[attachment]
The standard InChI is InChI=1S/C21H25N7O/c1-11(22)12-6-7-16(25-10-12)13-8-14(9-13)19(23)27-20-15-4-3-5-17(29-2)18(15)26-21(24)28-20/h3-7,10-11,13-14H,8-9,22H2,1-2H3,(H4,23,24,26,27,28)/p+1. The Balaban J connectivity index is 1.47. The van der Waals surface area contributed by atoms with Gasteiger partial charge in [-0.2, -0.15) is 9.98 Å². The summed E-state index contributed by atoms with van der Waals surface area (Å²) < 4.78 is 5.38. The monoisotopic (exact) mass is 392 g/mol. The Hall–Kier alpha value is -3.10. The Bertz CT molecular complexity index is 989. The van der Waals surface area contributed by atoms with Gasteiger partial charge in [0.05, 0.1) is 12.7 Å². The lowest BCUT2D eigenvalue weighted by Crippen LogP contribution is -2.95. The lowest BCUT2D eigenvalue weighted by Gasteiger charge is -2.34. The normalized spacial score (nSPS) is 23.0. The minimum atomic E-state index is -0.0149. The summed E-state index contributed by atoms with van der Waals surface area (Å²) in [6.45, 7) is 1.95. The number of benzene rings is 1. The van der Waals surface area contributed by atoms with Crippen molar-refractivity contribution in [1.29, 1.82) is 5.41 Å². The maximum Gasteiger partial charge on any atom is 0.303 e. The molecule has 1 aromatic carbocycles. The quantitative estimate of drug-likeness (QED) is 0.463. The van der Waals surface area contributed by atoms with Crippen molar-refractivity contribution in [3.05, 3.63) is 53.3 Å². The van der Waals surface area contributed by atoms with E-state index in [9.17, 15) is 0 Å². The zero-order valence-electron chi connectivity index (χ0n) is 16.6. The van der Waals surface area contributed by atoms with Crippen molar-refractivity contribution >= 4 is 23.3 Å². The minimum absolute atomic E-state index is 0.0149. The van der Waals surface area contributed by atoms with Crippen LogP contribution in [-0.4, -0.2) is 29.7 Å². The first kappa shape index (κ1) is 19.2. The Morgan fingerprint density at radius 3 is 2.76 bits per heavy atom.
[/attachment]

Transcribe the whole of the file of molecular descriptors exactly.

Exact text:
The standard InChI is InChI=1S/C21H25N7O/c1-11(22)12-6-7-16(25-10-12)13-8-14(9-13)19(23)27-20-15-4-3-5-17(29-2)18(15)26-21(24)28-20/h3-7,10-11,13-14H,8-9,22H2,1-2H3,(H4,23,24,26,27,28)/p+1. The Balaban J connectivity index is 1.47. The van der Waals surface area contributed by atoms with Gasteiger partial charge in [-0.2, -0.15) is 9.98 Å². The summed E-state index contributed by atoms with van der Waals surface area (Å²) < 4.78 is 5.38. The monoisotopic (exact) mass is 392 g/mol. The Hall–Kier alpha value is -3.10. The Bertz CT molecular complexity index is 989. The van der Waals surface area contributed by atoms with Gasteiger partial charge in [0.05, 0.1) is 12.7 Å². The lowest BCUT2D eigenvalue weighted by Crippen LogP contribution is -2.95. The lowest BCUT2D eigenvalue weighted by Gasteiger charge is -2.34. The normalized spacial score (nSPS) is 23.0. The minimum atomic E-state index is -0.0149. The summed E-state index contributed by atoms with van der Waals surface area (Å²) in [6.45, 7) is 1.95. The number of benzene rings is 1. The van der Waals surface area contributed by atoms with Crippen molar-refractivity contribution in [1.29, 1.82) is 5.41 Å². The maximum Gasteiger partial charge on any atom is 0.303 e. The molecule has 1 aromatic carbocycles. The quantitative estimate of drug-likeness (QED) is 0.463. The van der Waals surface area contributed by atoms with Crippen molar-refractivity contribution in [3.05, 3.63) is 53.3 Å². The van der Waals surface area contributed by atoms with E-state index in [9.17, 15) is 0 Å². The zero-order valence-electron chi connectivity index (χ0n) is 16.6. The van der Waals surface area contributed by atoms with Crippen molar-refractivity contribution >= 4 is 23.3 Å². The minimum absolute atomic E-state index is 0.0149. The van der Waals surface area contributed by atoms with Crippen LogP contribution in [-0.4, -0.2) is 29.7 Å². The first kappa shape index (κ1) is 19.2. The Morgan fingerprint density at radius 3 is 2.76 bits per heavy atom.